I Think a Lot About Death

“Why the heck did you come out here?” the attendant asked. “You may want to leave soon.” I was at the store picking up some DayQuill, and she asked for my ID. I’d just moved to California, but my ID was still Virginia.

I smiled at her and said, “Oh, you know, friends, family. It’s where I grew up. I’m already feeling the pain financially. But I figure, we’re all gonna die at some point, so might as well spend our time with and be close to the people we love most.”

One Way to Put It

She and another cashier looked at me stunned, and laughed nervously. “Well, that’s certainly one way to put it!” the other one said.

It’s like they never contemplated the reality that they will die. I’m still in my twenties and I’ve thought about it a lot. When you read the Bible, stoics like Seneca and Cicero, Confucius, most of the great philosophers and writers of Western history, and other wise men and women down through the ages, they bring it up frequently. If you seek to be wise, you must think about your death.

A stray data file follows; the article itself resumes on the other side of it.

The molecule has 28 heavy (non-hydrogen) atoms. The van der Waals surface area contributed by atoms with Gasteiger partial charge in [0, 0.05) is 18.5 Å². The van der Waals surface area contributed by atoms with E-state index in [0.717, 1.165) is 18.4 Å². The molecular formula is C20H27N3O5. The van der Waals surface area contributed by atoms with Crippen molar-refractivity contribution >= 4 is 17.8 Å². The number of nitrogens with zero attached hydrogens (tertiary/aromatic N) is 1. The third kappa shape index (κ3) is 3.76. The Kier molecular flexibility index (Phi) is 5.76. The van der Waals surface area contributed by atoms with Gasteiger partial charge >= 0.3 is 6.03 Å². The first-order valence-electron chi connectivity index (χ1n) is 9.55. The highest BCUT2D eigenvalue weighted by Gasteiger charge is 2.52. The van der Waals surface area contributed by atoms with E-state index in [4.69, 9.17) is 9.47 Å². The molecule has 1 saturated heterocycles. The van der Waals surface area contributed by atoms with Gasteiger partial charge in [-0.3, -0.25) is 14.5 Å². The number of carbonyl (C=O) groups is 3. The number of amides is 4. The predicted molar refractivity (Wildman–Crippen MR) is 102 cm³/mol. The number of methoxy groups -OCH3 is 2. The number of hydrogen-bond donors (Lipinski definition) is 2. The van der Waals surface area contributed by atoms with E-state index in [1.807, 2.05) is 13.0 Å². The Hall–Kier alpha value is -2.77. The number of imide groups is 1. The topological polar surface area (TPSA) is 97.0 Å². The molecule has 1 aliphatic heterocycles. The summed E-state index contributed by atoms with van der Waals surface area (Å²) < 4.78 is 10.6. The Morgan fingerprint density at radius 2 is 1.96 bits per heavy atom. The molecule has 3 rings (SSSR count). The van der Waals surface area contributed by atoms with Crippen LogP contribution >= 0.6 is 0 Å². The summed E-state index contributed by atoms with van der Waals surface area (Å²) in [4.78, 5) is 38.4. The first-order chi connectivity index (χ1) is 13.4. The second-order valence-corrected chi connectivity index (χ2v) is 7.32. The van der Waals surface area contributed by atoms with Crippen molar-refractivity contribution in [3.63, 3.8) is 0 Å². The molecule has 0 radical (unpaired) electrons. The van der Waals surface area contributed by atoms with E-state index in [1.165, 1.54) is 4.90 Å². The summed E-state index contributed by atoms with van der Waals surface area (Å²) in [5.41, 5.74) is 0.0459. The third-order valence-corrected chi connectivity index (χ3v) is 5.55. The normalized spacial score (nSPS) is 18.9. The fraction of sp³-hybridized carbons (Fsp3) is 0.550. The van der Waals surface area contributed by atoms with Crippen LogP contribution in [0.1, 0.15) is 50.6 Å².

One of my favorite verses from the Psalms says “Teach me to know my end, O Lord, and what is the measure of my days. Let me know how fleeting I am.” It is really important to know how fleeting we are. If we don’t, we are that much more likely to build our lives on vanity.

It’s not a morbid thing. I believe in the Resurrection. I believe in the life eternal because of Jesus Christ. But the days of my mortal life are numbered. We best deal with death now, because it will one day deal with us.

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